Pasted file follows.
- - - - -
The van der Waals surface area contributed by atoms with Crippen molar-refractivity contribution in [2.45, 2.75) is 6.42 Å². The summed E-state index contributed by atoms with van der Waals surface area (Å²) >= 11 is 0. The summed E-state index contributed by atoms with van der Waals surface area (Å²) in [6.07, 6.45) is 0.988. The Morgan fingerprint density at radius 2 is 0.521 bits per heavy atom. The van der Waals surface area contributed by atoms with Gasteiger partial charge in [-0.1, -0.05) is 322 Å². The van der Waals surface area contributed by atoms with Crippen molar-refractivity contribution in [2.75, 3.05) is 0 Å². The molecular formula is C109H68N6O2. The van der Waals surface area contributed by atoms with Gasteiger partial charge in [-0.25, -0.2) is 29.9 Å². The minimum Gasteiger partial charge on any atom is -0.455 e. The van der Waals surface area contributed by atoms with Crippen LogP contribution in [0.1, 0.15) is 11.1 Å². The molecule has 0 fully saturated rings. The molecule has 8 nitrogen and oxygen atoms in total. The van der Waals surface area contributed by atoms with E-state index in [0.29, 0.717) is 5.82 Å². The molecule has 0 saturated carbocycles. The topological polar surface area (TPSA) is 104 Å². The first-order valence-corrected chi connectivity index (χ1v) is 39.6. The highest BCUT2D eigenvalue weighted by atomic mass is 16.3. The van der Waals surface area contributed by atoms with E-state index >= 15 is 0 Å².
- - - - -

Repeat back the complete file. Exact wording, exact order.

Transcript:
The van der Waals surface area contributed by atoms with Crippen molar-refractivity contribution in [2.45, 2.75) is 6.42 Å². The summed E-state index contributed by atoms with van der Waals surface area (Å²) >= 11 is 0. The summed E-state index contributed by atoms with van der Waals surface area (Å²) in [6.07, 6.45) is 0.988. The Morgan fingerprint density at radius 2 is 0.521 bits per heavy atom. The van der Waals surface area contributed by atoms with Gasteiger partial charge in [-0.1, -0.05) is 322 Å². The van der Waals surface area contributed by atoms with Crippen molar-refractivity contribution in [2.75, 3.05) is 0 Å². The molecular formula is C109H68N6O2. The van der Waals surface area contributed by atoms with Gasteiger partial charge in [-0.25, -0.2) is 29.9 Å². The minimum Gasteiger partial charge on any atom is -0.455 e. The van der Waals surface area contributed by atoms with Crippen LogP contribution in [0.1, 0.15) is 11.1 Å². The molecule has 0 fully saturated rings. The molecule has 8 nitrogen and oxygen atoms in total. The van der Waals surface area contributed by atoms with E-state index in [0.29, 0.717) is 5.82 Å². The molecule has 0 saturated carbocycles. The topological polar surface area (TPSA) is 104 Å². The first-order valence-corrected chi connectivity index (χ1v) is 39.6. The highest BCUT2D eigenvalue weighted by atomic mass is 16.3. The van der Waals surface area contributed by atoms with E-state index >= 15 is 0 Å².